The Legal Aid Society has called on the City Council to abolish genetic stop-and-frisk after the New York City Police Department (NYPD) recently announced that it would remove some New Yorkers’ profiles from its DNA database.
In a memorandum published on its website, the NYPD said it has reviewed approximately 4,000 DNA profiles currently in the City databank and has determined that nearly half of them (1,845) would be removed because the impacted people had not been convicted of a crime.
The agency said that it would keep the remainder of these 4,000 profiles in the databank, as the impacted people were later convicted of a crime or are currently the subject of an NYPD investigation. Additionally, for a small number of people, the NYPD said it was keeping their DNA profiles because it did not believe that the people involved were exonerated for legitimate reasons.
The NYPD said it will continue to review additional profiles in the DNA index after the New York City Office of the Chief Medical Examiner (OCME) said it had previously identified 20,000 for potential removal. The NYPD did not disclose any names of the people whose DNA was removed or kept, nor did it indicate whether the people whose DNA was reviewed would be notified about the status of their genetic material.
New York State law bars all DNA indexing from people who have not been first convicted of a crime. It also requires that DNA be taken from a person only upon warrant, court order, or valid consent. Notwithstanding these rules, the Legal Aid Society said the NYPD collected DNA through surreptitious means by pressuring people into agreeing to give DNA samples.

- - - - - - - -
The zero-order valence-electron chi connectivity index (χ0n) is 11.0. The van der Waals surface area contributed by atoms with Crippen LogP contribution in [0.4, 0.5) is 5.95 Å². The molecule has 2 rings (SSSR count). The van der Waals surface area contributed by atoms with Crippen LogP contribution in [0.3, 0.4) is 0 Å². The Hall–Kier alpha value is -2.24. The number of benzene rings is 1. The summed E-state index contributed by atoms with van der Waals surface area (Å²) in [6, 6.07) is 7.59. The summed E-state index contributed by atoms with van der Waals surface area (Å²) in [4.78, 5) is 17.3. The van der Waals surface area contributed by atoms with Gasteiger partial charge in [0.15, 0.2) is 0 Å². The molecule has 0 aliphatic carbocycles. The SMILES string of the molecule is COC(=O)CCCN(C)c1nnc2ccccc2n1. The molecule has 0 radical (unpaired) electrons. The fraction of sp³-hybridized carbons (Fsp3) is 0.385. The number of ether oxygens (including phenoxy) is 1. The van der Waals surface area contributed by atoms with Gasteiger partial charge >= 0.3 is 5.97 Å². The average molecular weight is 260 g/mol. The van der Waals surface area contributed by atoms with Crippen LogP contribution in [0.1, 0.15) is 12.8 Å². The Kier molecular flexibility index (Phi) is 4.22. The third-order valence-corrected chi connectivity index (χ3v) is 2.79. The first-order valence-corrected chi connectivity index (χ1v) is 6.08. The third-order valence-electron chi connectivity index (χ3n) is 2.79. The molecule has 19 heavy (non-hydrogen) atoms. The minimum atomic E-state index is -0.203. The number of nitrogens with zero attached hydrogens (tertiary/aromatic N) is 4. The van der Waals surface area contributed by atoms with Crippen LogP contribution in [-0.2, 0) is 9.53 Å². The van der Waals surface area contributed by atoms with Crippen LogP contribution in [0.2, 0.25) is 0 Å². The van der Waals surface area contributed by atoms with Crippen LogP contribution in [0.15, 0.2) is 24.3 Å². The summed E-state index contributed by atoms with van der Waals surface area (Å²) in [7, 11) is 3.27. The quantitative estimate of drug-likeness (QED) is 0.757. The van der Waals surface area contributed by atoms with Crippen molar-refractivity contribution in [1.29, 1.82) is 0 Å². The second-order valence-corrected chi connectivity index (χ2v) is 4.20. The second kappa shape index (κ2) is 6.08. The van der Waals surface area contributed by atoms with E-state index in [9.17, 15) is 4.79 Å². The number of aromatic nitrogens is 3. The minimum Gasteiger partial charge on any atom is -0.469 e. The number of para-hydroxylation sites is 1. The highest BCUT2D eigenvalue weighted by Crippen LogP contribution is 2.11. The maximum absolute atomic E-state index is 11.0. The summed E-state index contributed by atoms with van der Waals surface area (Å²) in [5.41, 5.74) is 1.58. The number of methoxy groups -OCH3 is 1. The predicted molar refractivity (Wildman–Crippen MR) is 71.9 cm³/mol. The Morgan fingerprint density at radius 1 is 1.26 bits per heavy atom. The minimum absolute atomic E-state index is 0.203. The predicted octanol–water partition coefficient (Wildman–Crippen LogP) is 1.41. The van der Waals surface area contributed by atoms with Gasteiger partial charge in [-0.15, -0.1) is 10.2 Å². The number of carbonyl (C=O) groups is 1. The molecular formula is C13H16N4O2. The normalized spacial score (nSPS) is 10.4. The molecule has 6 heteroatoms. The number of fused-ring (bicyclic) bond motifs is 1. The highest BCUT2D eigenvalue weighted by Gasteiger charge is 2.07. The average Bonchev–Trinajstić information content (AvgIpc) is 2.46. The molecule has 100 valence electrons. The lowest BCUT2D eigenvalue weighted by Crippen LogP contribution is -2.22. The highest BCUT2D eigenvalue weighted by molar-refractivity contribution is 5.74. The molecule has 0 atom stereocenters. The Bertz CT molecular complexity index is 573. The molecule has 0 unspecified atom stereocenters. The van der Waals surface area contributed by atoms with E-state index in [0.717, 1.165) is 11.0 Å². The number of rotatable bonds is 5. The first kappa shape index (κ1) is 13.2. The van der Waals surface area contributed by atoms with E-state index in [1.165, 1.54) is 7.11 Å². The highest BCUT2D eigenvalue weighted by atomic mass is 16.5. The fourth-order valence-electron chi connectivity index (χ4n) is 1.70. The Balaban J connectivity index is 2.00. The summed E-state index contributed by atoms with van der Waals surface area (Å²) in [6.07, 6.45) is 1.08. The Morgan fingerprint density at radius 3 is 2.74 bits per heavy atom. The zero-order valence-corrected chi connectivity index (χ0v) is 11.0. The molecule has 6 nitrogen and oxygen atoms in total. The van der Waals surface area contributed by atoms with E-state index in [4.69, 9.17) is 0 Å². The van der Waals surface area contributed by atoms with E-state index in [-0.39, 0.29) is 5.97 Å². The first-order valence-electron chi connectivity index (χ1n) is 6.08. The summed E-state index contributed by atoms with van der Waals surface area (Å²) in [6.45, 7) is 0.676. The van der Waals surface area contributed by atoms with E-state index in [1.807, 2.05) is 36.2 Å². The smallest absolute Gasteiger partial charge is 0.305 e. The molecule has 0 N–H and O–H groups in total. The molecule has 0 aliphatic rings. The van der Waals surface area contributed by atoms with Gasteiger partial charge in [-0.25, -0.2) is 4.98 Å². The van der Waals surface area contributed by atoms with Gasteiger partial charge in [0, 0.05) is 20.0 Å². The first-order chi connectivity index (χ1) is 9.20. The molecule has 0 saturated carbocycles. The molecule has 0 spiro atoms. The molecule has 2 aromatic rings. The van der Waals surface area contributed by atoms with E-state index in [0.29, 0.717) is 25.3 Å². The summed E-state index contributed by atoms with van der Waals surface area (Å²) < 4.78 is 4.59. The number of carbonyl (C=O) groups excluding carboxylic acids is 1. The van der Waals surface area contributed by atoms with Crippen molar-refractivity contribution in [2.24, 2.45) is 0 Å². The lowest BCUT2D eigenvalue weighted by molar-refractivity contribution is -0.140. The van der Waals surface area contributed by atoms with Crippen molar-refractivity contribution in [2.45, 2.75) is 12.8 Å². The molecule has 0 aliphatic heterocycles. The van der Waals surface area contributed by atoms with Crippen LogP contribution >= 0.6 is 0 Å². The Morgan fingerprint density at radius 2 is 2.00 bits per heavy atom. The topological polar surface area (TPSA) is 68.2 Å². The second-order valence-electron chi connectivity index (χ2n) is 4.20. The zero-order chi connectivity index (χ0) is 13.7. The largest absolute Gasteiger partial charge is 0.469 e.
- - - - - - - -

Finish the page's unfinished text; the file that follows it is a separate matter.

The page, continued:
Working with the OCME, the Legal Aid Society said the NYPD has grown a DNA index of almost 34,000 people — none of whom were convicted at the time their DNA was taken. At a recent City Council hearing, the NYPD admitted that, at least, 25 percent of the people in the City DNA index have never been convicted of a crime, and at least 5 percent of them are children younger than 18.
In a recent letter to City Council, scientists who work at the OCME, complained about the NYPD’s heavy involvement in the DNA index. They pointed out that the OCME holds itself out as an independent laboratory, but that its close cooperation with the NYPD undermines that independence. The laboratory staff also questioned whether the collection and indexing of “surreptitiously collected” DNA was consistent with the values of everyday New Yorkers.
Terri Rosenblatt, Supervising Attorney of the DNA Unit at The Legal Aid Society, said “The NYPD has for years been engaging in genetic stop-and-frisk by gathering DNA from children and people who haven’t been convicted of a crime in clear violation of the law.” She added, “Their half-hearted attempt to remove some of those profiles does not fix this problem, and instead is a cynical ploy to maintain their rogue practices. Even the staff at OCME itself rejects these tactics and we join them in calling on City Council to enact meaningful, permanent regulation to shut down the City’s illegal DNA index once and for all.”
In response to a request by Norwood News for comment on the matter, Chief of Detectives Rodney Harrison said, “The NYPD has made proactive adjustments to its DNA policies to further achieve fair and effective policing. At the same time, the NYPD, as a fervent advocate for victims, will continue striving to find the right balance between ongoing criminal justice reform and precision crime fighting on behalf of all New Yorkers.”